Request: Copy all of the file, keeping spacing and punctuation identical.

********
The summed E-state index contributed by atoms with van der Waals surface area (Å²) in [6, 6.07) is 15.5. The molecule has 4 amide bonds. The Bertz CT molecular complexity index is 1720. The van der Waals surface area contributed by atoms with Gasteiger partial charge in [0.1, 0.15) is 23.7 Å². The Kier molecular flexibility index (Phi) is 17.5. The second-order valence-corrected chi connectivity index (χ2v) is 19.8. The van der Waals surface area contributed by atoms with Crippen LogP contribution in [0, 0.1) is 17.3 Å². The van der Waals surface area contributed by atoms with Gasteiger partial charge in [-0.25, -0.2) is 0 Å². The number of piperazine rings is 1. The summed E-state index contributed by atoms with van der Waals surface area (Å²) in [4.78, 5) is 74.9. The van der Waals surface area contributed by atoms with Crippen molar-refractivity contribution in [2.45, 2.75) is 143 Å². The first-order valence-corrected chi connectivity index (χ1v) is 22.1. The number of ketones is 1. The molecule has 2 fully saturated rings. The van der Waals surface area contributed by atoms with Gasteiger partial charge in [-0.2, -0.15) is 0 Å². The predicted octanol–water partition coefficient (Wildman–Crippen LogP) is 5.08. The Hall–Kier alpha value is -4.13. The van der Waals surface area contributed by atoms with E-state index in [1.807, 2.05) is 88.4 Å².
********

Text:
The summed E-state index contributed by atoms with van der Waals surface area (Å²) in [6, 6.07) is 15.5. The molecule has 4 amide bonds. The Bertz CT molecular complexity index is 1720. The van der Waals surface area contributed by atoms with Gasteiger partial charge in [0.1, 0.15) is 23.7 Å². The Kier molecular flexibility index (Phi) is 17.5. The second-order valence-corrected chi connectivity index (χ2v) is 19.8. The van der Waals surface area contributed by atoms with Crippen LogP contribution in [0, 0.1) is 17.3 Å². The van der Waals surface area contributed by atoms with Gasteiger partial charge in [-0.25, -0.2) is 0 Å². The number of piperazine rings is 1. The summed E-state index contributed by atoms with van der Waals surface area (Å²) in [4.78, 5) is 74.9. The van der Waals surface area contributed by atoms with Crippen molar-refractivity contribution in [2.45, 2.75) is 143 Å². The first-order valence-corrected chi connectivity index (χ1v) is 22.1. The number of ketones is 1. The molecule has 2 fully saturated rings. The van der Waals surface area contributed by atoms with Gasteiger partial charge in [-0.2, -0.15) is 0 Å². The predicted octanol–water partition coefficient (Wildman–Crippen LogP) is 5.08. The Hall–Kier alpha value is -4.13. The van der Waals surface area contributed by atoms with E-state index in [1.807, 2.05) is 88.4 Å².